Successful bid, then second thoughts

Beijing Olympics

August 08, 2008|By John A. Gans Jr.

WASHINGTON - "John, it was destiny." Those were the words spoken to me by a young staffer to the Beijing Olympic bid as we walked in Moscow's Gorky Park the day after the membership of the International Olympic Committee had voted to give the 2008 Summer Olympics to China. We had worked together as part of the public relations team supporting the bid. A recent college graduate, I had innocently remarked how surprised I was the bid had succeeded. My walking partner then instructed me in the power of Chinese nationalism and patience. It was part of the education in international politics and the Chinese worldview I received working for the Beijing bid.

The slogan of the bid was "New Beijing, Great Olympics." Our team's strategy - that engagement with China would improve China - was informed by U.S. efforts to grant China permanent normal trade relations status and to ensure China's accession into the World Trade Organization. By presenting the Games as a way to improve China, we could help neutralize those who wanted to punish China for perceived past and ongoing sins; overcome challenges created by events such as self-immolations in Tiananmen Square and the downing of a U.S. spy plane; and win the bid.

It worked. "The Games will be a success and make China better," I predicted to friends, based on my experience seeing the Chinese compromise - how they learned to approach the Western press and talk about human rights and environmental challenges - in their effort to win the Games.

Since then, I have monitored from afar the city's progress toward the Games. While I do not regret China's winning the Olympics, like many, I have been disappointed by the progress the country has made toward the promise we helped sell in 2001. That lack of progress has convinced me that a new strategy toward China is needed.

These may indeed be "Great Olympics," but it is the "New Beijing" that worries me. From the emergency measures needed to get ahold of the city's pollution and the reports of homes and businesses walled off from the eyes of spectators to the limits on visas and the restrictions on Internet access, we see a Beijing that took shortcuts, flouted international standards and twisted agreements with the IOC and Olympic partners.

I want the Games to be a success. I hope the world focuses on the athletes and their performances. I am happy for those who worked so hard to host the Games. But I am haunted by my conversation in Gorky Park and observations over the past seven years and their implications for future relations with China.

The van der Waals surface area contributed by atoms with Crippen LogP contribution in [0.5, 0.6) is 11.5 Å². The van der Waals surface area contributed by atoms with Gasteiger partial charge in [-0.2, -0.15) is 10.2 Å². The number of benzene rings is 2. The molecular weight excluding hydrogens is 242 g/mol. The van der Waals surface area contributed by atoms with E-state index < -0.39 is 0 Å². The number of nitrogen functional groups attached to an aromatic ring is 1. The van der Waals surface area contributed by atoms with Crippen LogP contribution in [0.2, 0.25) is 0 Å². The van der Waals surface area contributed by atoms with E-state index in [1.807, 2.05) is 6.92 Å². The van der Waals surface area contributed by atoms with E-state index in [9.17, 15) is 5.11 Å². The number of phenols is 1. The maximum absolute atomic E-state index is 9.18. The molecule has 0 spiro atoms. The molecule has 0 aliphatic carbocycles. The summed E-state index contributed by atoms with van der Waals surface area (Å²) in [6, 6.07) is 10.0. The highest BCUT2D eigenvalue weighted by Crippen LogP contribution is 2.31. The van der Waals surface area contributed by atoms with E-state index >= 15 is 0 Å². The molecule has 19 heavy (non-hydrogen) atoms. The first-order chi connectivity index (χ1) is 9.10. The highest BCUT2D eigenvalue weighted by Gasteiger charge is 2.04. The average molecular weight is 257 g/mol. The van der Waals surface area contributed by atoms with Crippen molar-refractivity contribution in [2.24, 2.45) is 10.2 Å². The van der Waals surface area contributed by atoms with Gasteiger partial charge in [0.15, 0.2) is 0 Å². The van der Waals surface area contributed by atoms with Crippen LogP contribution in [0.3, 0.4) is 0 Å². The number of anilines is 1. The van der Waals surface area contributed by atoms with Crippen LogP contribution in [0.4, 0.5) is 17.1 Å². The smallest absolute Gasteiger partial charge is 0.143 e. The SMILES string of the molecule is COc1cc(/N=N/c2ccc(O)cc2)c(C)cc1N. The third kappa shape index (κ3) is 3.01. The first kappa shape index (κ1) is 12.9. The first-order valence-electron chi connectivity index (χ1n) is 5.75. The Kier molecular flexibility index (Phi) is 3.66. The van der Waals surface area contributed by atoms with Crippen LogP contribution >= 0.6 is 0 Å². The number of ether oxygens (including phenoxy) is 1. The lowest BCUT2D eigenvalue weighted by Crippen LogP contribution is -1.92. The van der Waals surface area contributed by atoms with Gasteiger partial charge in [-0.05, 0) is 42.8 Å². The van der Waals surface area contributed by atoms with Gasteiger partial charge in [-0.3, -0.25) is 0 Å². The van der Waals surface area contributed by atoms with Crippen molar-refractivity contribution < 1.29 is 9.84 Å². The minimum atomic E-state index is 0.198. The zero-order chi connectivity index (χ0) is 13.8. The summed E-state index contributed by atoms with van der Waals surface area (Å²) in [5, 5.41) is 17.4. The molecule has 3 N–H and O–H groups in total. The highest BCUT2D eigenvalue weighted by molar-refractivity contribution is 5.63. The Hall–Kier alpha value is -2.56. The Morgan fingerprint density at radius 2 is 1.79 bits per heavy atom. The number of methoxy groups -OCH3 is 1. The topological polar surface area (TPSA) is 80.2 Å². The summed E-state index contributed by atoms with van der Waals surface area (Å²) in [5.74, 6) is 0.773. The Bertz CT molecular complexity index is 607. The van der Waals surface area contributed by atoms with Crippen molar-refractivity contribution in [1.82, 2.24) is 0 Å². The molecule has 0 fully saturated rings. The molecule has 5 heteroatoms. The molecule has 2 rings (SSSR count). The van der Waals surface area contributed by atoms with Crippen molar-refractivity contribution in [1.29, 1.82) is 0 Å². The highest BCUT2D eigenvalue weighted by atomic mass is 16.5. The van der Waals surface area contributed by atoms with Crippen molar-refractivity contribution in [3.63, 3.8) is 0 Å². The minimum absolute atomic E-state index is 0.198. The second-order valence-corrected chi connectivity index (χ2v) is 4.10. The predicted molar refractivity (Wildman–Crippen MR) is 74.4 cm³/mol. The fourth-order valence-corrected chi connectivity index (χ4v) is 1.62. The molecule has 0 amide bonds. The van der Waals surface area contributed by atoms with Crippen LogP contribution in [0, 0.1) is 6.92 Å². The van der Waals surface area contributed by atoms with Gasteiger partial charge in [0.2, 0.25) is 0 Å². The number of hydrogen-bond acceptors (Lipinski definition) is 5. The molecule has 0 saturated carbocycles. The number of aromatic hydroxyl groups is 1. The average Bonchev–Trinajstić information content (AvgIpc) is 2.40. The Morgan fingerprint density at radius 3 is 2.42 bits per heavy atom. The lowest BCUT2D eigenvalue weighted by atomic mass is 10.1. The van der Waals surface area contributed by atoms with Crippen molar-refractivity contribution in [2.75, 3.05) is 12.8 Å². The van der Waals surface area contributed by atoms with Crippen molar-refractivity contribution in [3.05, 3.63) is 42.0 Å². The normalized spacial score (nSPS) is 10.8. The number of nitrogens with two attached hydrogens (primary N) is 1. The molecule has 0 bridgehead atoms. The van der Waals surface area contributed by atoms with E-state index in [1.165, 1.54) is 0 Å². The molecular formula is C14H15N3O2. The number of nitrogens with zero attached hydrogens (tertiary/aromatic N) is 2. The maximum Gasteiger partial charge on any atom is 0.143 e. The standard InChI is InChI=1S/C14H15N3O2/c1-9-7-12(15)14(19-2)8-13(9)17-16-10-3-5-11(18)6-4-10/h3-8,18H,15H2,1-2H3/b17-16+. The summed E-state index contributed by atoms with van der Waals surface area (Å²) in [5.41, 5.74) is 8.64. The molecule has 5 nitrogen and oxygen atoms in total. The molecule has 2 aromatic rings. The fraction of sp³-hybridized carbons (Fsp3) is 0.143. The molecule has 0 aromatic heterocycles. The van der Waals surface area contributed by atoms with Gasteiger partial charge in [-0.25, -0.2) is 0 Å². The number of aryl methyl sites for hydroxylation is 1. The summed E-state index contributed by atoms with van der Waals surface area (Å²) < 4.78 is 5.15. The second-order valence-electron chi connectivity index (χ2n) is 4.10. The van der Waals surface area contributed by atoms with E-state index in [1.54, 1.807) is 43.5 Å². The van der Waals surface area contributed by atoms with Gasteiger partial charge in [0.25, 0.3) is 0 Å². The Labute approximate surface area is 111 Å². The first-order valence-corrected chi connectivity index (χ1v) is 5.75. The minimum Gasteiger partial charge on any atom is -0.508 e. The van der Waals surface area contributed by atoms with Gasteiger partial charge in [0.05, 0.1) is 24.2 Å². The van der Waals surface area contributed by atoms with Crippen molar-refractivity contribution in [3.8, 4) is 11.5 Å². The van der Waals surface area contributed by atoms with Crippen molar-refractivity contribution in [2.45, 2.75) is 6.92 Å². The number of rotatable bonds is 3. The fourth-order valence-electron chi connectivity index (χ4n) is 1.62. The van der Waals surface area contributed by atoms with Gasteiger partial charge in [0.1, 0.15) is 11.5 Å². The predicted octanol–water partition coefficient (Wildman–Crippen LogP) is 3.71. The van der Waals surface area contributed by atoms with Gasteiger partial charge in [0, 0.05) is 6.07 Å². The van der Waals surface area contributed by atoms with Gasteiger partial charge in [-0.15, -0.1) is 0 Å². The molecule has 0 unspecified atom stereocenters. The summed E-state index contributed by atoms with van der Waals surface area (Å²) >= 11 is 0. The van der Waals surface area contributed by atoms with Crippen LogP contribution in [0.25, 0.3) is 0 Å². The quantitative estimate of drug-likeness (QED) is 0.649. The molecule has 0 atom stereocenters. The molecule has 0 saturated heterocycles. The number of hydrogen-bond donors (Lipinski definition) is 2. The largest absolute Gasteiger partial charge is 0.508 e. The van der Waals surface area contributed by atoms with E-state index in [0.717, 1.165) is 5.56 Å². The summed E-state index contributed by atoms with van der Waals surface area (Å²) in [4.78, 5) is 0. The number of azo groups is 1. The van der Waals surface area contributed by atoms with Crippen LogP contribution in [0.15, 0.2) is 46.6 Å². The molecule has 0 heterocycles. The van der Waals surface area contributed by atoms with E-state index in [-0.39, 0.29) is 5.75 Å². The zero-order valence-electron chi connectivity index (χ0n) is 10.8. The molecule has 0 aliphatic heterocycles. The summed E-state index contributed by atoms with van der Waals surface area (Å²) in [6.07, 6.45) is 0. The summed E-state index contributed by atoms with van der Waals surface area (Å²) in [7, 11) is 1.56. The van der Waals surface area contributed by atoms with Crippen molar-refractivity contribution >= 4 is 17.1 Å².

My time working for and watching Beijing's Olympic ambitions has taught me there are no easy answers with China. I hope policymakers have learned the same lesson. China is too big, too deliberative and too willing to wait out its "destiny" for the usual carrots and sticks of engagement or isolation to work.

The U.S. approach must be more like China's. Its leaders do not worry about winning news, political or business cycles. They focus on winning in the long run and are confident it is their destiny to do so.

The U.S. must better determine its own long-term objectives and must clearly and respectfully advocate for those goals in the areas of politics, security, economics, environment, governance, law and social, labor and human rights. The U.S. must match China's resolve in pushing for those interests.

And America must be as willing to wait. Only with similar time horizons will the U.S. be negotiating with China on equal terms. This patient approach may include disagreements and frustrations, but it will ultimately prove more rewarding than isolation or offering engagement and hoping China meets short-term obligations and makes improvements down the line.

When the Olympic flame goes out and the athletes and spectators leave Beijing, I will continue to value my China education and work to build a more constructive U.S.-China relationship, but I will also remember the disappointments of the past seven years. My walk in Moscow reminded me of the importance of patience. The U.S. will need it, and a new strategy, to ensure a "New Beijing" is destiny after all.

John A. Gans Jr. is a graduate student at the Johns Hopkins University Paul H. Nitze School of Advanced International Studies. His e-mail is

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